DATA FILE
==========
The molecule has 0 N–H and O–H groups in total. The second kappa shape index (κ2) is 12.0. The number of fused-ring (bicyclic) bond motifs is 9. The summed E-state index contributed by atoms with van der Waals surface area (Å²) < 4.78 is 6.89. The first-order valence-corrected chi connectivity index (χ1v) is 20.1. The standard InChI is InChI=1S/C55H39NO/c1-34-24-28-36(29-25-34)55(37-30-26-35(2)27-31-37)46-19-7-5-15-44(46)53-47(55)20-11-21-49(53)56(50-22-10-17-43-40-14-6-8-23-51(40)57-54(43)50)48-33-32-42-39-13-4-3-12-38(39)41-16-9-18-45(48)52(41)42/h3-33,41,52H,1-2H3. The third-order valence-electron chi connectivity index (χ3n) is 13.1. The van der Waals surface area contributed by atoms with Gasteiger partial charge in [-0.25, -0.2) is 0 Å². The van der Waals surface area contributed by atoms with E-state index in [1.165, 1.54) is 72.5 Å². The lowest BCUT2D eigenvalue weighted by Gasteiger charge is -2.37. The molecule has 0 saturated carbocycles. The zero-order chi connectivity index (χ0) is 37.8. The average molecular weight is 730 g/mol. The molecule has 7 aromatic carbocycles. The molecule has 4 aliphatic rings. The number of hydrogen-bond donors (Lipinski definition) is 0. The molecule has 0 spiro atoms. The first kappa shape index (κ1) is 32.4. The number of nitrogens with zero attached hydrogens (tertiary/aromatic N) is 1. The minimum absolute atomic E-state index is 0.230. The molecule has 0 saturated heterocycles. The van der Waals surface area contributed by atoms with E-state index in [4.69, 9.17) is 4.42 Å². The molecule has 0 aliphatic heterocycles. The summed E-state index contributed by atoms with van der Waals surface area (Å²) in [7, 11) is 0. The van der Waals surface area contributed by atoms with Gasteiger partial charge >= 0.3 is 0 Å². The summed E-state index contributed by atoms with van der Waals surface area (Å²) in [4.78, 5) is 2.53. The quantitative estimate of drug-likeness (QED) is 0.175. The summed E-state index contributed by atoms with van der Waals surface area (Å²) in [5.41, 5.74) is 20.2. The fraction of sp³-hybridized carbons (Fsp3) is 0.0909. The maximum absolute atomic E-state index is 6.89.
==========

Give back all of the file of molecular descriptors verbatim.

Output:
The molecule has 0 N–H and O–H groups in total. The second kappa shape index (κ2) is 12.0. The number of fused-ring (bicyclic) bond motifs is 9. The summed E-state index contributed by atoms with van der Waals surface area (Å²) < 4.78 is 6.89. The first-order valence-corrected chi connectivity index (χ1v) is 20.1. The standard InChI is InChI=1S/C55H39NO/c1-34-24-28-36(29-25-34)55(37-30-26-35(2)27-31-37)46-19-7-5-15-44(46)53-47(55)20-11-21-49(53)56(50-22-10-17-43-40-14-6-8-23-51(40)57-54(43)50)48-33-32-42-39-13-4-3-12-38(39)41-16-9-18-45(48)52(41)42/h3-33,41,52H,1-2H3. The third-order valence-electron chi connectivity index (χ3n) is 13.1. The van der Waals surface area contributed by atoms with Gasteiger partial charge in [-0.25, -0.2) is 0 Å². The van der Waals surface area contributed by atoms with E-state index in [1.165, 1.54) is 72.5 Å². The lowest BCUT2D eigenvalue weighted by Gasteiger charge is -2.37. The molecule has 0 saturated carbocycles. The zero-order chi connectivity index (χ0) is 37.8. The average molecular weight is 730 g/mol. The molecule has 7 aromatic carbocycles. The molecule has 4 aliphatic rings. The number of hydrogen-bond donors (Lipinski definition) is 0. The molecule has 0 spiro atoms. The first kappa shape index (κ1) is 32.4. The number of nitrogens with zero attached hydrogens (tertiary/aromatic N) is 1. The minimum absolute atomic E-state index is 0.230. The molecule has 0 saturated heterocycles. The van der Waals surface area contributed by atoms with E-state index in [4.69, 9.17) is 4.42 Å². The molecule has 0 aliphatic heterocycles. The summed E-state index contributed by atoms with van der Waals surface area (Å²) in [7, 11) is 0. The van der Waals surface area contributed by atoms with Gasteiger partial charge >= 0.3 is 0 Å². The summed E-state index contributed by atoms with van der Waals surface area (Å²) in [4.78, 5) is 2.53. The quantitative estimate of drug-likeness (QED) is 0.175. The summed E-state index contributed by atoms with van der Waals surface area (Å²) in [5.41, 5.74) is 20.2. The fraction of sp³-hybridized carbons (Fsp3) is 0.0909. The maximum absolute atomic E-state index is 6.89.